Short Communication

COVID-19 and haematology services in a cancer centre from a middle-income country: adapting service delivery, balancing the known and unknown during the pandemic

24 Sep 2020
Vivek S Radhakrishnan, Reghu K Sukumar Nair, Gaurav Goel, Venkatraman Ramanan, Mammen Chandy, Reena Nair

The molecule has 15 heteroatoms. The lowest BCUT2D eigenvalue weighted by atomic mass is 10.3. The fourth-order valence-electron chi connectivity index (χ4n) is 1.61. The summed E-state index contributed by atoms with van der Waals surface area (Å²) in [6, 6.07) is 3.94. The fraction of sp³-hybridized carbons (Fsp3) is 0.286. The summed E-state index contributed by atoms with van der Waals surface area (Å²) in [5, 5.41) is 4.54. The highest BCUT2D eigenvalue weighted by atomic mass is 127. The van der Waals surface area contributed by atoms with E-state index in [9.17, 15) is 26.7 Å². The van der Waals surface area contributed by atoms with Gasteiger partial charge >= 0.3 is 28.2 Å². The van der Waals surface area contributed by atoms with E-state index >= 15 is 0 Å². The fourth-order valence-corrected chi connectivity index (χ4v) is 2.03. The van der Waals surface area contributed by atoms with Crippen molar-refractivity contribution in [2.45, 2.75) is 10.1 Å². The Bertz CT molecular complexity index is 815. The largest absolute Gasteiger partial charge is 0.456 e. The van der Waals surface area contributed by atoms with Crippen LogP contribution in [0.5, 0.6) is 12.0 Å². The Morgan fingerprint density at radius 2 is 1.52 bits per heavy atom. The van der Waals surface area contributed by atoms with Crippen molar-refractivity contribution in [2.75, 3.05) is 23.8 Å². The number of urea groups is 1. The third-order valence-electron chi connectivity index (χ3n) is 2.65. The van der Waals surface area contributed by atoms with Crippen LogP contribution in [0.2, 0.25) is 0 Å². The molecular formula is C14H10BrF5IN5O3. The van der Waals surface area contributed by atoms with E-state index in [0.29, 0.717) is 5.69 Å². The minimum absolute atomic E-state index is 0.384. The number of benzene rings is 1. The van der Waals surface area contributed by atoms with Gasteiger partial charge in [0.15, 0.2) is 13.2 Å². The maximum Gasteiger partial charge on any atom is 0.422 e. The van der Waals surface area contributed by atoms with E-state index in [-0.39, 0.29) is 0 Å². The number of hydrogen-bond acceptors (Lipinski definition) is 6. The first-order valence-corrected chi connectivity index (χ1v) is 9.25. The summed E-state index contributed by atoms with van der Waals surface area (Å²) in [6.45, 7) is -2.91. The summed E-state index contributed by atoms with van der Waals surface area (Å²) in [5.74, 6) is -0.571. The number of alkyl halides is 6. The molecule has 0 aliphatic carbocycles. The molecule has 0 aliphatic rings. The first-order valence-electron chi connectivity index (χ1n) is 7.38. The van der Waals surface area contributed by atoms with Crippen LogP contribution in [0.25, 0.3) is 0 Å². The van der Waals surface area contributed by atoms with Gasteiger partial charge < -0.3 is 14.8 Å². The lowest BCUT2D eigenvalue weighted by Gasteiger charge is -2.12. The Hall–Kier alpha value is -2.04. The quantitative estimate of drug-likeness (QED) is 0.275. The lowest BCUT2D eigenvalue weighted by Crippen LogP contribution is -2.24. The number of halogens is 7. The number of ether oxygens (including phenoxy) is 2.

The COVID-19 pandemic has caused major disruptions in multiple spheres of healthcare delivery in the world. Developing nations have had to tackle this unanticipated crisis in the midst of various other healthcare delivery issues and resource constraints. As a tertiary level cancer care provider located in an eastern Indian city, a COVID-19 hotspot, we share our experience from the perspective of haematology and haematopoietic stem cell transplantation (HSCT) services. The primary challenges related to infection control included infection screening and decreasing exposure among patients and healthcare workers. Logistic challenges include maintaining essential patient care services, personnel redeployment, blood bank inventory constraints and maintaining the supply chain for a continuum of care. Clinical management challenges were dealt with by rationalising treatment delivery by modification of treatment regimens, risk-based deferral of HSCT, management of COVID-19 in patients, and staggering the follow-up schedules in survivors and those on maintenance therapies, among other strategies. These challenges were compounded by the restrictions imposed by a countrywide lockdown in the initial period of the pandemic, which also affected the socio-economic aspects of treatment delivery. As a training institution, this period also impacted academics and research activities. This overview details our response to these challenges during the COVID-19 pandemic, which has many unknowns.

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